2015 was a milestone year for streaming music in the United States. For the first time, streaming was the largest component of industry revenues, comprising 34,3% of the market, just slightly higher than digital downloads, according to RIAA.
All parts of the streaming music market grew in 2015, and total streaming revenue exceeded $2 billion for the first time ever. Combining all categories of streaming music like subscription, ad-supported on-demand, and SoundExchange distributions, revenue grew 29% to $2,4 billion.
The number of paid subscriptions grew 40% to an average of 10,8 million for the full year.
Apple Inc launched its Apple Music last summer and I think that helped the streaming category a lot. Subscription and streaming went straight up. The streaming category includes revenue from subscription services such as paid versions of Spotify, Deezer and Apple Music to name a few.
It also comes from streaming radio services that are distributed by SoundExchange like Pandora, SiriusXM, and other internet radios. On top of that you have YouTube, Vevo and ad-supported Spotify.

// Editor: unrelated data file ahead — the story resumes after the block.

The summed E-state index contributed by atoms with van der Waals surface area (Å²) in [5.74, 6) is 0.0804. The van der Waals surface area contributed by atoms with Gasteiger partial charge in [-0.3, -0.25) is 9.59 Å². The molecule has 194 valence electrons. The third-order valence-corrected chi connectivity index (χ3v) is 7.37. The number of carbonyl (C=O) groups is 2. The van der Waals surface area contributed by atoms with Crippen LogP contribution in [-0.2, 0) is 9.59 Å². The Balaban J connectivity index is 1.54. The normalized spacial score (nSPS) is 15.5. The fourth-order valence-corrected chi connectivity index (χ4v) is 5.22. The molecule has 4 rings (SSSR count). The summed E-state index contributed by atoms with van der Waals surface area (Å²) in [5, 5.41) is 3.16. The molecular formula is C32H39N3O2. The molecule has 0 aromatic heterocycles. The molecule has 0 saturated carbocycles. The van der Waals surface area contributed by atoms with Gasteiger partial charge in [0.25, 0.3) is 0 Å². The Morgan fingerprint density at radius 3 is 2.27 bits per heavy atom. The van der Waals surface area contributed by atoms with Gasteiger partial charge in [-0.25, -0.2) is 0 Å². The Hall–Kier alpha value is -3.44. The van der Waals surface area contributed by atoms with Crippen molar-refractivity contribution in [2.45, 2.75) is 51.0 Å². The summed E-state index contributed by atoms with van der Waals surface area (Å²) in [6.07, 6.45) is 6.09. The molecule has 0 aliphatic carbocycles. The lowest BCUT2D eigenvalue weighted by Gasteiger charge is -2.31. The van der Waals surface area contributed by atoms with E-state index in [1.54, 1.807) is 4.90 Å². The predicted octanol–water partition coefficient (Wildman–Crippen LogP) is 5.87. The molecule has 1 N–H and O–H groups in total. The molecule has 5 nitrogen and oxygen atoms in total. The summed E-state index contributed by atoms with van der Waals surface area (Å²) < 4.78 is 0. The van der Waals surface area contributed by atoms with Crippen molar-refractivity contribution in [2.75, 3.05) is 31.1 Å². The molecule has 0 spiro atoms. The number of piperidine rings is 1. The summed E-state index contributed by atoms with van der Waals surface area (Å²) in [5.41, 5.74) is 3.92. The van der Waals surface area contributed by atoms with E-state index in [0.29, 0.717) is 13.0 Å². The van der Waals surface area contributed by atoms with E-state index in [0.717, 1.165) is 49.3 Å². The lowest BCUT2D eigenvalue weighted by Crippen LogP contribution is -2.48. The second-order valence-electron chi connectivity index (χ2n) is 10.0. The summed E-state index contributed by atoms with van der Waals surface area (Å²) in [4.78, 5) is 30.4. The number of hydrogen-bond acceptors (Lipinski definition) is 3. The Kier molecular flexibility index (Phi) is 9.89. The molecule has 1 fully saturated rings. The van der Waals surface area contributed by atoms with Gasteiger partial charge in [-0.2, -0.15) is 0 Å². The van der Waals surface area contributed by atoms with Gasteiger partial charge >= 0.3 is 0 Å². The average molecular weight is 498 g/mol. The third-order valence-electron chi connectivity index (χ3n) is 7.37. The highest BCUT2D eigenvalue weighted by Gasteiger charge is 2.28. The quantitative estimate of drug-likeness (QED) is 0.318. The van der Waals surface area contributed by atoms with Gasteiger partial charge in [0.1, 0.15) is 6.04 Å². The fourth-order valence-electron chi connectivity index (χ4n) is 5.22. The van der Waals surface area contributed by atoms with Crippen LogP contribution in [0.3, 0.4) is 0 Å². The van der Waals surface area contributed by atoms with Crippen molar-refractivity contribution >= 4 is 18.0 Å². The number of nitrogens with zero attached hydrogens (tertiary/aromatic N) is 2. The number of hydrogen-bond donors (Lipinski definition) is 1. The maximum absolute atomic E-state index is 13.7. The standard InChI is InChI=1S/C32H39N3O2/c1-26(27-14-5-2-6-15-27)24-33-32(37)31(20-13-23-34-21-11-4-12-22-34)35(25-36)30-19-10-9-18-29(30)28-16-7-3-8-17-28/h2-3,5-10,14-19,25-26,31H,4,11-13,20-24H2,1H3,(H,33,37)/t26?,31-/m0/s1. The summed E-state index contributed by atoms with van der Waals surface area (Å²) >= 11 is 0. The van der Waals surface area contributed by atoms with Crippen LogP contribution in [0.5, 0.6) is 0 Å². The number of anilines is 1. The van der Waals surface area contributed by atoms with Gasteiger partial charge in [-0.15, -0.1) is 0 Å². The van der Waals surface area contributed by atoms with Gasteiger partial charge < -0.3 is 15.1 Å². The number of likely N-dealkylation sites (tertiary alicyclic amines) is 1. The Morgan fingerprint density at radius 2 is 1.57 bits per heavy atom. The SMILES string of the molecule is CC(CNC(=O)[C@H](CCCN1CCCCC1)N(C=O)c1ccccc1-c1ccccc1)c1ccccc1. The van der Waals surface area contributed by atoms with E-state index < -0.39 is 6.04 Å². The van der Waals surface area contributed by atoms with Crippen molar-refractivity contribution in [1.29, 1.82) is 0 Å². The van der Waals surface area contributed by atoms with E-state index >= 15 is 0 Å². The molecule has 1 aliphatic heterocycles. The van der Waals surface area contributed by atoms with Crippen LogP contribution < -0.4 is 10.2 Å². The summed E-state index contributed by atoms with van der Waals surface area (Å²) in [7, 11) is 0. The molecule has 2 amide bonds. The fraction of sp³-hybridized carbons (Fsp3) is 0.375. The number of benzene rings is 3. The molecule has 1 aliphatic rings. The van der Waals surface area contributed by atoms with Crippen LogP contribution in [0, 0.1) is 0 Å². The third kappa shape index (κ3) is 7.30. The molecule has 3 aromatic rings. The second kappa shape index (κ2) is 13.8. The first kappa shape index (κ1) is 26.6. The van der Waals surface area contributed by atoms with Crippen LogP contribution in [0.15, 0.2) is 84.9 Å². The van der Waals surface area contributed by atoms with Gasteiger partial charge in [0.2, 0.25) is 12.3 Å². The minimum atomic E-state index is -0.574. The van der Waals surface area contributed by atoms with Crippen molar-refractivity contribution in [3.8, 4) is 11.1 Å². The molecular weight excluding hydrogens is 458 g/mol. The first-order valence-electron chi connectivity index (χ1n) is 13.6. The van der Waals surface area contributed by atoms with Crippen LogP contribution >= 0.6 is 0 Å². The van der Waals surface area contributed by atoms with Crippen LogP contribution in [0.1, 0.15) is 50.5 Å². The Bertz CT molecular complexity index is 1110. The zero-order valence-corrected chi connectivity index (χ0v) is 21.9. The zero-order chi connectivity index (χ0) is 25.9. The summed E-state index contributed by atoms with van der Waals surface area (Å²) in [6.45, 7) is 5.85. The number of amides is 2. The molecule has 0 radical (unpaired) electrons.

This is all good for the artists and music industry, but for the distributors it can be different because they are all selling the same $9,99 product. They all have the same 30 million tracks and their target is the same group of consumers.
The rise of music streaming is clear. Streaming accounts for $2,4 million in 2015. Up from $1,9 in 2014. Downloads is down from $2,5 to $2,3 million in 2015, while physical is down from $2,2 to $2,0 million in 2015.
This data tells us that the music industry had the most balanced revenue mix in recent history were 1/3 of revenue coming from each of the major platform categories; streaming, permanent downloads and physical sales.
Streaming continue to increase its market share, but it is a big surprise for someone to see that Vinyl LP
s were up 32% by value versus the prior year, and at $416 million Vinyl LPs were at their highest level since 1988.
Phonogram is a patent by Ritter P Winne. A citizen of the United States, residing at Brooklyn, in the country of Kings and State of New York. The patent is from 4 December 1906 which means that the phonogram is celebrating 100 year on December 4, 2016.
Some people still print their news on dead paper. Some people still print their music on dead vinyl, and some people still use horses. But the majority prefer cars.
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